Friday, August 6, 2010

Disconnect the Dots

by Drew Martin

Last week I went to the opening night gala of the Mostly Mozart Festival at the Lincoln Center for the Performing Arts. It was a wonderful evening with great performances by the mezzo-soprano Stephanie Blythe and pianist Emanuel Ax. The curious thing was that at climatic orchestral moments I felt a disconnect. The music and the movements seemed unrelated. Despite understanding what was physically happening, it appeared to me that the violinists were furiously trying to saw their instruments in half with their bows.

I had a similar sensation a couple days later at the Film Forum when I settled into my seat with a small gathering of silver-haired ladies for a mid-day showing of Tamra Davis' documentary Jean-Michel Basquiat: The Radiant Child. Simply put, the film is a gem. Davis filmed Basquiat painting at the peak of his career and captured a close-up and candid interview with him. Basquiat animates the screen by joyfully dancing in his studio, childishly writing on the canvases and of course, prolifically painting.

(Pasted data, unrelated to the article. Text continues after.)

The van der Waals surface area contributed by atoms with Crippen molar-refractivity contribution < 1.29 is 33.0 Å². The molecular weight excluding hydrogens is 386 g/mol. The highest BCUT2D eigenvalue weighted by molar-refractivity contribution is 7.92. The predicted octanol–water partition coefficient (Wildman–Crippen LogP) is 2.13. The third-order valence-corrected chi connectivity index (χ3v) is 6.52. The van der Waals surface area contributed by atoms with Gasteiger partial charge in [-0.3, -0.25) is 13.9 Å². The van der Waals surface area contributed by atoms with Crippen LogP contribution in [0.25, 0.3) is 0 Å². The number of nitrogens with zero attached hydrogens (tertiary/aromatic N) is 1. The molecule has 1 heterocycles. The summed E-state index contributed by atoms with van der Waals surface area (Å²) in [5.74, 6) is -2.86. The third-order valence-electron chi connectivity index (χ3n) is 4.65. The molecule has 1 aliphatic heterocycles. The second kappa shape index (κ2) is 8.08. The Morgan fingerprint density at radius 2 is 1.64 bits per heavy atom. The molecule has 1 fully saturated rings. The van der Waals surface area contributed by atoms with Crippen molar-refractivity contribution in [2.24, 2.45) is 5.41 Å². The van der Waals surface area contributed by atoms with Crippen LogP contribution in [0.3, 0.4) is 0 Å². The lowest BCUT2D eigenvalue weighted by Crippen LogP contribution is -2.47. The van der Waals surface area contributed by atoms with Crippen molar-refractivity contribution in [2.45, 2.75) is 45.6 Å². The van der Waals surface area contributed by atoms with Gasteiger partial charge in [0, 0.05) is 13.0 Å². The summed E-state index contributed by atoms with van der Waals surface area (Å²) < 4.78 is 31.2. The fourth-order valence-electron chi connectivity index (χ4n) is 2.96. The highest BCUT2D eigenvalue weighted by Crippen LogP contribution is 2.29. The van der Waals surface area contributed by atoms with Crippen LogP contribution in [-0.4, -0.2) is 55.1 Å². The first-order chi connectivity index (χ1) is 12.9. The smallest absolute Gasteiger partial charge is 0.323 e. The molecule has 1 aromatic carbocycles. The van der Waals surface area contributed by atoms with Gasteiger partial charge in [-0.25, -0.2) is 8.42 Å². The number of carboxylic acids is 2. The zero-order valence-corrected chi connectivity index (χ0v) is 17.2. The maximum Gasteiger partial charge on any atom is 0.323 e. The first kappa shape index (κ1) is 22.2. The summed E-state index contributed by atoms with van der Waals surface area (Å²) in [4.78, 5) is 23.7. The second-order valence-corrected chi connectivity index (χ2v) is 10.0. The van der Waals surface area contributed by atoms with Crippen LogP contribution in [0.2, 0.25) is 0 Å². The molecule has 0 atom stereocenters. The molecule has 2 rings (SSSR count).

The disconnect came in a couple of the studio scenes. He appears to be tired and bored; going through the motions. Although the gesture is that of painting, it was hard for me to understand that he was working on this or that particular canvas. Instead, it seemed like he was at the task of painting an old chair or a rusty fire hydrant. That being said, the ultimate connection is seeing Basquiat's beautiful eyes and radiant smile up close.

Davis' film is the closest one can get to Basquiat now and it makes Julian Schnabel's Basquiat seem obsolete because everything in the latter is a poor substitute, including the copies of the paintings he had his assistants paint (because he did not get permission to use the originals). Schnabel cast for and directed visual references/convincing look-alikes, but everything lacks the soul we see in Davis' film and the bee-bop jazz rhythm that Basquiat expressed liking, which she embraces so well.